I know of someone who struggled with spending money on anything other than essentials before reaching FI. He decided to set up a fun category in his monthly budget and allotted a sum of money to it. If there is $400 every month in the budget for fun, he felt that his family could spend that amount of money on doing fun things, and it will not hurt his plans for reaching FI. There is no guilt involved in spending the allotted money for fun. It has worked well for him, and he and his family started having a lot more fun together. His wife was really happy when fun was added to their family life. 

So do what you can to make FI a journey, not a destination. Don’t try to reach FI so fast that it ruins your chances of having fun along the way. Blowing ALL your working years so you can get to retirement quicker and finally start having fun is a horrible plan. It would also be a horrible plan to blow ALL your money on fun while neglecting saving for the future. Stay away from these two extremes.

Figure out what things make you happy and work on getting them into your schedule and your budget. It can almost always be done without first achieving FI. 

For those of you who still think you must wait until you become FI before you can spend some of your money on fun, I can assure you your retirement will not be as green a pasture as you think. The problem you will face is the many years you have spent avoiding spending will have become a habit by the time you retire. It is very hard to suddenly change from saving mode to allowing yourself to spend your money on fun, so you will likely be in much the same boat as before you retired.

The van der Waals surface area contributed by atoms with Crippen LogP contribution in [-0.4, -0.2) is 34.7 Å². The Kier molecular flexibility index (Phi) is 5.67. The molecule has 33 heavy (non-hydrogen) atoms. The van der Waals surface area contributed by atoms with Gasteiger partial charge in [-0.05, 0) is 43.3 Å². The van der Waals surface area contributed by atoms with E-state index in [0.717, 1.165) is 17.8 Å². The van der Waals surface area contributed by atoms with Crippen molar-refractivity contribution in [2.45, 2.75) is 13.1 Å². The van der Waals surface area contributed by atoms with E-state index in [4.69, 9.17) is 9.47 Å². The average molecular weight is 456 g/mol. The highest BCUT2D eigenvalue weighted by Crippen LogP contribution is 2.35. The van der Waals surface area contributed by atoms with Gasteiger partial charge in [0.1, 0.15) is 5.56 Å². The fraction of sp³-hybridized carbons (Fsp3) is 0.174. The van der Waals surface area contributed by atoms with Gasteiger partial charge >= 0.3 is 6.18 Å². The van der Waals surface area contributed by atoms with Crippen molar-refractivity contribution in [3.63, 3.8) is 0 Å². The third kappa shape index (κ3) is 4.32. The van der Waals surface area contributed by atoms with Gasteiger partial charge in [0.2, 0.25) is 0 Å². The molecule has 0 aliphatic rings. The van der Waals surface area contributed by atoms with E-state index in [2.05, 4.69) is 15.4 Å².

By making good sustainable habits that create happiness along life’s journey, you will have a great life. Putting all your efforts into saving money in order to stop working is almost never a good goal. If you need help with finding balance in your life, look here.

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2 thoughts on “Financial Independence is a Journey, NOT a Destination”

  1. Financial independence is a continuous journey, not a final destination. It’s about the ongoing effort to manage and grow your finances rather than reaching a specific endpoint.

  2. Great post. Well said, and worth the read as you give it your unique perspective. I lead a life of fun for the most part, ignoring saving. Then my began my third career as a physician in my late 40s and realized I didn’t have anything saved for retirement. Fortunately due to a physician’s salary I am looking pretty fair in that regard in my late 50s, with a 40% savings rate. Though having moved to an area where all the fun things I like to do (mountain biking, fly fishing, snowboarding, etc) are not possible (from mountains to coastal plain), I need to inject more fun back into my life. LOL! Thanks for the reminder!